New Zealand’s ‘wellbeing budget’ made headlines, but what really changed?

New Zealand’s ‘wellbeing budget’ made headlines, but what really changed?

The Guardian

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Two years ago Jacinda Arden’s government committed to a new mental health strategy, now the world wants to know has it worked

It was September 2017, and shoes were strewn over the well-manicured lawns of New Zealand’s parliament. A pair of red stilettos pressed an imprint into the dirt, some trainers nestled in the velvet grass. Six hundred and six pairs of empty shoes – each pair representing a New Zealander lost to suicide, the culmination of a campaign demanding government action on the mental health crisis.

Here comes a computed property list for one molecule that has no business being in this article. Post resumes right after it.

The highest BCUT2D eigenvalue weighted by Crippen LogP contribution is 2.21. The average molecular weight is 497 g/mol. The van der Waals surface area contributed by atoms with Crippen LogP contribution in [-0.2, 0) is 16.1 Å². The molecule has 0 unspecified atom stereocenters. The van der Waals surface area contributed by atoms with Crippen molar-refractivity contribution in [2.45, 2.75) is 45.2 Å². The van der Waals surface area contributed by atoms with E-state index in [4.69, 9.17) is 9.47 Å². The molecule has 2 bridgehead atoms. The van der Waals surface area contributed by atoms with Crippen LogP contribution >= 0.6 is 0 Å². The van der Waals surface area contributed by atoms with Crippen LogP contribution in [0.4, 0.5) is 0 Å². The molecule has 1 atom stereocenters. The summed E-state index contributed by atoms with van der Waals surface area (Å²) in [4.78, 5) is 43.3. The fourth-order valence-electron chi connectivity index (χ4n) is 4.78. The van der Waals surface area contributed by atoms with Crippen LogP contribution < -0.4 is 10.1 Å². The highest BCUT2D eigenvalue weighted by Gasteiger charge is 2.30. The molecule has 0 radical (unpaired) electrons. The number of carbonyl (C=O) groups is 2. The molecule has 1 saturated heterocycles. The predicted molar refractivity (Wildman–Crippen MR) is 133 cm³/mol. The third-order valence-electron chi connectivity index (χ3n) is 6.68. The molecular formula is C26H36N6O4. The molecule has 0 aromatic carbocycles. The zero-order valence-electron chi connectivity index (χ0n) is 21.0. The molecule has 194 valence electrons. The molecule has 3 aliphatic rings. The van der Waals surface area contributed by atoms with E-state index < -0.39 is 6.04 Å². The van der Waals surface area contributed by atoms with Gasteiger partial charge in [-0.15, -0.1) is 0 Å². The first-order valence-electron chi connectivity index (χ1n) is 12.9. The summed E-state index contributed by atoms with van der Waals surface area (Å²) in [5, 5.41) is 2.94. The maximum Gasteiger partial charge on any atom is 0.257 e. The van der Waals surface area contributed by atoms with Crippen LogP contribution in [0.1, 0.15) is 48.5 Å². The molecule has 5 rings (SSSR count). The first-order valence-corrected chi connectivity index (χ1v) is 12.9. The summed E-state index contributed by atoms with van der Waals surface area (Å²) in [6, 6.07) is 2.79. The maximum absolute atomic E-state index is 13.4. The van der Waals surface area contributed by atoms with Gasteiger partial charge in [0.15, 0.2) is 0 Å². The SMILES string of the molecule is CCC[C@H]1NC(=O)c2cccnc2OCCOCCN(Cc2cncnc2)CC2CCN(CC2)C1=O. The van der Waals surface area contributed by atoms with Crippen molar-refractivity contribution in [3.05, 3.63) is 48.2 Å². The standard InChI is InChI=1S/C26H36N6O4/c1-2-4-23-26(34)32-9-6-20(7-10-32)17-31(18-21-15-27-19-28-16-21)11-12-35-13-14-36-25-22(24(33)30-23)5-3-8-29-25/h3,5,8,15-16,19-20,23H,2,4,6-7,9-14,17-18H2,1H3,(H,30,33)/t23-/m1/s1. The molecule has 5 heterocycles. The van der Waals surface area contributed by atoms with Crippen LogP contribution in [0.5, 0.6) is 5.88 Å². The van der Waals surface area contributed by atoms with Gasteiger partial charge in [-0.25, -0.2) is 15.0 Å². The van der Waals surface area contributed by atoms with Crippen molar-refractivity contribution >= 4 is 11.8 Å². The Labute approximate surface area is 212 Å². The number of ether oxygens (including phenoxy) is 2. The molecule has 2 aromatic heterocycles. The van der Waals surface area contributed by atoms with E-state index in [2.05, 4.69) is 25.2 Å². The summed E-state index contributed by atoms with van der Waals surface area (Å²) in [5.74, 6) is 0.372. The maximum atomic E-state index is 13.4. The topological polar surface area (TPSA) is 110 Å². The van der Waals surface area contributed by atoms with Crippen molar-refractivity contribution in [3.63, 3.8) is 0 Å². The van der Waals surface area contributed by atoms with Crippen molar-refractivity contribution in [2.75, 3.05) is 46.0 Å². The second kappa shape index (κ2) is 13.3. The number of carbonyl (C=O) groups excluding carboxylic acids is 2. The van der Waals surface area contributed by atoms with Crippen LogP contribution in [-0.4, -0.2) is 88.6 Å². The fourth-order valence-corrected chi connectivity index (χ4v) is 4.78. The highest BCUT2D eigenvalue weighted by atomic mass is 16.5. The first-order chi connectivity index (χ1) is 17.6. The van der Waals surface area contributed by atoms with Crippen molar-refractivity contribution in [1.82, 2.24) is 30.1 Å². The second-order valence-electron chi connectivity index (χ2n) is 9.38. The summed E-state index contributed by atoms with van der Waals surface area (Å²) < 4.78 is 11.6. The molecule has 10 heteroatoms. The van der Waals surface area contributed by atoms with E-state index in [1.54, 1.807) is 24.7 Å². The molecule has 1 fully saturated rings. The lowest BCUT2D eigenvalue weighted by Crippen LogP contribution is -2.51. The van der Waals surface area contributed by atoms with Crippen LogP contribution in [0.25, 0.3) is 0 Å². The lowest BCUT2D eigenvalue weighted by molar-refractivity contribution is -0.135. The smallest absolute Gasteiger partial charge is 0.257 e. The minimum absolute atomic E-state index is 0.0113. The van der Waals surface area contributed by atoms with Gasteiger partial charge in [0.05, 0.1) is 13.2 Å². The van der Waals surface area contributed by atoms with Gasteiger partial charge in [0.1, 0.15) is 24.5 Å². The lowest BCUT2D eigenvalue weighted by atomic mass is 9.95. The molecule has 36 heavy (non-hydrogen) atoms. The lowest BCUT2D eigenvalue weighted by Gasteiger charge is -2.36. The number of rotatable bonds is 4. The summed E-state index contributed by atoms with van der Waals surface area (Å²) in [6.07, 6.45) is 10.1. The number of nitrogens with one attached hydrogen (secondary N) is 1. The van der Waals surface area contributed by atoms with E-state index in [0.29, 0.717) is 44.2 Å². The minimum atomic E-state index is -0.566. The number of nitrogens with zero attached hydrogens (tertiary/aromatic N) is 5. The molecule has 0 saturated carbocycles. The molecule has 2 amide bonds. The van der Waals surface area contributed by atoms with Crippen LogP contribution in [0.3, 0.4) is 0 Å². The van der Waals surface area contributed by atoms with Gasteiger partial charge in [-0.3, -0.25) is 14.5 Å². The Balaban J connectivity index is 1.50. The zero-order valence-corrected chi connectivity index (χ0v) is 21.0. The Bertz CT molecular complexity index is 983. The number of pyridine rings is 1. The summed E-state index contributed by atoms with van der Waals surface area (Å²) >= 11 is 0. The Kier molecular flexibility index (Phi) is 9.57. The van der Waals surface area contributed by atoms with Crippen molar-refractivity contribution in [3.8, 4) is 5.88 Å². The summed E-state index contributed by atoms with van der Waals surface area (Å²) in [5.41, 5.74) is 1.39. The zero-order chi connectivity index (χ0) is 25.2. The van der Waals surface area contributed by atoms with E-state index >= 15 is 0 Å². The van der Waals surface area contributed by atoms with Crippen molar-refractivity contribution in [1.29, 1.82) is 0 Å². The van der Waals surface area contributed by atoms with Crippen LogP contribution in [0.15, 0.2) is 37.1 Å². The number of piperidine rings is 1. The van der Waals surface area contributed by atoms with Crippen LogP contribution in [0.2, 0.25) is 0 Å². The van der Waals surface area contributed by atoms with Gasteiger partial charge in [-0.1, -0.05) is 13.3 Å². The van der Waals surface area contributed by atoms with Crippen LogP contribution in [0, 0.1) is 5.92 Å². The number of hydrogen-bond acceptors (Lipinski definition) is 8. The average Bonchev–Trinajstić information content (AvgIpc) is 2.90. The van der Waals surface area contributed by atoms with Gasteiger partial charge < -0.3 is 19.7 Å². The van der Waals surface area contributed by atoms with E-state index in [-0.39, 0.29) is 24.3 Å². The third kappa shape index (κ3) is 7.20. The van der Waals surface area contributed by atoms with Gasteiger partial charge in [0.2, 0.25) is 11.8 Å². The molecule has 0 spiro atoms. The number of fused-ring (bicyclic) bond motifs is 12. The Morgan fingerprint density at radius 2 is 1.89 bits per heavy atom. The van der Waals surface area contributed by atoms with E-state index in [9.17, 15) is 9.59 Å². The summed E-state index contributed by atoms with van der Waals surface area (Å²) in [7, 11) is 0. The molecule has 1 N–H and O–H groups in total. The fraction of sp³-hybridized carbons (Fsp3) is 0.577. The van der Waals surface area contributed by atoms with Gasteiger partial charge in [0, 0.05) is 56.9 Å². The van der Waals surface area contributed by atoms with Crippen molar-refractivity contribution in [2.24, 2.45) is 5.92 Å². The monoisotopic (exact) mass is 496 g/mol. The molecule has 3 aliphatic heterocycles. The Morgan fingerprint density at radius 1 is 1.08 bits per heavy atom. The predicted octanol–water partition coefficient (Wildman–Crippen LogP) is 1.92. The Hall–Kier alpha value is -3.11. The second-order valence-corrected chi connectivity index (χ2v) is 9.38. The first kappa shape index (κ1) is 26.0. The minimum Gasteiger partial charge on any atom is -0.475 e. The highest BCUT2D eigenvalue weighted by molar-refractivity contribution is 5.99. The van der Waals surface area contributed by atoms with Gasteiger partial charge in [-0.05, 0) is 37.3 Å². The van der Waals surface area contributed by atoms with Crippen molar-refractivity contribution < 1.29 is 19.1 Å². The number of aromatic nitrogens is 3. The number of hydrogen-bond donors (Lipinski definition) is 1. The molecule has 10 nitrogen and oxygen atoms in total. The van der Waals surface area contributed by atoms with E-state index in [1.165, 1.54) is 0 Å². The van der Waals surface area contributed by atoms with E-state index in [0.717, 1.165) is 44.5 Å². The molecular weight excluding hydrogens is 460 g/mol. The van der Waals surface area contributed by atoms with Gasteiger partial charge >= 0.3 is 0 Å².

Addressing the crowd, Jacinda Ardern, then-leader of the opposition, had tears in her eyes. Arden spoke boldly, committing to a zero goal for suicide: “anything other than zero … suggests we have a tolerance”. Her comments registered as a fresh approach: a politician simultaneously setting the kind of firm target governments tended to avoid, and speaking movingly of the losses she’d personally witnessed.

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